Secret: Actress Halle Berry favours 'healthy fats'
Losing weight is often top of the list of New Year’s resolutions.
But experts have warned dieters to steer clear of certain celebrity food ‘fads’ in January – including those championed by Gwyneth Paltrow, the Duchess of York and Katie Price.
The British Dietetic Association has released a list of eating regimes, from ketogenic to Pioppi, that should be avoided.
Some of the trends were labelled ‘downright dangerous’ by the organisation, which warns there is no ‘magic bullet’ when it comes to losing weight healthily.
The raw vegan diet, favoured by Sting and Miss Paltrow, has been hailed as a cure for obesity and other conditions. But the BDA said vegan food often contains the same number of calories as non-vegan options and some produce, such as carrots, are more nutritious when cooked.
‘The human body can digest and be nourished by both raw and cooked foods so there’s no reason to believe raw is inherently better … It may not damage your health in the short term, but could in the long term if the diet isn’t balanced,’ a spokesman said.
Supporters of the alkaline diet claim eating less acidic foods can change the blood’s pH balance and reduce health risks. Despite the diet being popular with the Duchess of York and Kate Hudson, the BDA said it is ‘based on a basic misunderstanding of human physiology’.
The BDA claims Katie Price’s diet supplements are ‘not a healthy, advisable or sustainable’ way to lose weight. Ketogenic diets, favoured by Halle Berry and Kim Kardashian, also came under fire.
Sian Porter, BDA consultant dietitian, said: ‘We hear it all … from the good to the bad, and at times even the downright dangerous. When we see a celebrity looking fabulous … telling us they did so through the latest fad diet it can be very tempting to believe that it will be the magic bullet … In reality, if something sounds too good to be true, it probably is.’
Why the stars' eating plans are hard to stomach
Diet: Raw vegan
Regime: Gwyneth Paltrow champions a raw vegan diet
What it is: There are many versions but the premise is the same – go vegan and eat raw. Promoted as a cure for obesity and other conditions.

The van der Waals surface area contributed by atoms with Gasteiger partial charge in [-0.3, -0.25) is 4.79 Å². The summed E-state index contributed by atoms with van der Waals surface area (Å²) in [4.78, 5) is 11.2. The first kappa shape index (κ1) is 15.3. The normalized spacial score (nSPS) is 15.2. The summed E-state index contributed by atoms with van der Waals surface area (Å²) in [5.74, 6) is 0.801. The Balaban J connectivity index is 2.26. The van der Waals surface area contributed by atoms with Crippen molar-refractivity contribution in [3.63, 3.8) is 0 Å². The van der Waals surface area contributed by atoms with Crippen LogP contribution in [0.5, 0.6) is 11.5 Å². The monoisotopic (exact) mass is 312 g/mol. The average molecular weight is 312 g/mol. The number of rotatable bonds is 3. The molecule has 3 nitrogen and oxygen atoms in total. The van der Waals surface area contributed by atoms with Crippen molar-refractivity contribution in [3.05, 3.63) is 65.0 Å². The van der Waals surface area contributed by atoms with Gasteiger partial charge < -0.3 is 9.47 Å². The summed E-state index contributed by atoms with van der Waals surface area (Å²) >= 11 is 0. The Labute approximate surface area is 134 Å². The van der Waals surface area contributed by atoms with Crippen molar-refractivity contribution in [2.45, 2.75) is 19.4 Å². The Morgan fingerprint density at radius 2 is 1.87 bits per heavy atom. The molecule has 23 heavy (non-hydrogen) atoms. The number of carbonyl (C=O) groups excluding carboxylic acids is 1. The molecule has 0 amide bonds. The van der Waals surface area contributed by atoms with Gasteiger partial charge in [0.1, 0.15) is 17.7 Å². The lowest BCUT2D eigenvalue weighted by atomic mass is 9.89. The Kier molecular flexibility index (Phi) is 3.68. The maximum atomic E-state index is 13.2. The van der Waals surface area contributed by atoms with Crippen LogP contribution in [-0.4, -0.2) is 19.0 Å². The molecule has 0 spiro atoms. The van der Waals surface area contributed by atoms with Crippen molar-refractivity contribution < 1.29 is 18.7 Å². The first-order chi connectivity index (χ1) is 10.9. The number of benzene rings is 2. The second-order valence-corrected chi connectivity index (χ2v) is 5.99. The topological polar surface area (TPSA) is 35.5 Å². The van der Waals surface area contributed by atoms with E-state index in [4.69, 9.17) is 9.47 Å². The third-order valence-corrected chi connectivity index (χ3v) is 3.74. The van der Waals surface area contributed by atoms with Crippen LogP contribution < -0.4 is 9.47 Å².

Celebrity fans: Gwyneth Paltrow, Megan Fox, Sting.
Miss Paltrow’s website Goop provides recipes for raw vegan food, adding that it ‘can give your digestive system a break’.
BDA verdict: A carefully planned vegan diet with the necessary supplements like vitamin B12 and vitamin D can be healthy, but it is not a guarantee of losing weight. A vegan cake is still a cake, vegan syrups are adding sugar and vegan foods often contain the same calories as non-vegan foods.
What it is: Eating more ‘alkaline’ food – vegetables such as spinach and broccoli, fruit such as avocado and grapefruit, grains and beans – and avoiding sugar, meat and processed food. This, supporters say, will alter the blood’s pH balance and cut health risks. Some wrongly claim it can treat cancer.
Celebrity fans: Tom Brady, Kate Hudson, Duchess of York.
Alkaline: Duchess of York demonstrates how to use the Fusion Xcelerator blender
Miss Hudson said: ‘I live by a rulebook of eating alkaline. No meat, no dairy, no gluten. I try to stay away from sugar.’
BDA verdict: You’ll most likely lose weight as you are cutting out processed foods and eating more healthily – [but it’s] nothing to do with acid or alkali nonsense.
Diet: Katie Price’s supplements
Hydration: The supplement powder is added to water or milk to make a drink
What it is: Includes hydration, breakfast and meal replacements. The supplement powder is added to water or milk to make a drink.
Celebrity fans: Katie Price. She said: ‘Used as part of a healthy diet to replace a meal or snack and combined with an active lifestyle, Meal Replacement provides a balanced and nutritious solution to help towards your weight loss goals.’
BDA verdict: Protein supplements are often mis-sold as the only answer to weight loss, often with misleading claims attached…Rapid weight loss can be a powerful motivation, but it is unsustainable.
Mediterranean diet: Keith Vaz is a fan of Pioppi
What it is: Named after an Italian village recognised as the home of the traditional Mediterranean diet, it’s low-carb and high-fat. It means eating lots of vegetables, nuts, legumes and fish and refraining from red meat, starchy carbs and sweetened treats. Followers are encouraged to fast for 24 hours at a time every week.
Celebrity fans: Keith Vaz, Andy Burnham. Mr Vaz, of the All-Party Parliamentary Diabetes Group, urged 100 MPs with the highest prevalence of type 2 diabetes in their constituencies to follow the plan over summer.
BDA verdict: Probably not a good idea. A Mediterranean diet is a healthy choice but this has been hijacked here. Fasting may help weight loss but the only reason their other advice is likely to help is because it involves less food and calories.
What it is: Many types including Atkins and paleo but all very low-carb, relatively high in fat and moderate protein. Excludes grains, dairy, legumes, soy, most fruit and starchy vegetables. Carbohydrate comes mainly from non-starchy vegetables, nuts and seeds.
Low-carb: The reality TV star Kim Kardashian prepares a ketogenic meal at home
Celebrity fans: Kim Kardashian, Halle Berry, Mick Jagger, Tom Jones, Rihanna. Miss Berry said: ‘Train your body to burn healthy fats – avocado, oil, coconut oil, butter, but no sugar … you’re constantly on fat-burning mode, that’s the secret.’
BDA verdict: The diet cuts total calories and removes foods people tend to overeat. Initial side effects may include low energy levels, brain fog, increased hunger, sleep problems, nausea, digestive discomfort and poor exercise performance. It can be an effective method of weight loss in the short term with careful planning but it is hard to sustain in the long term.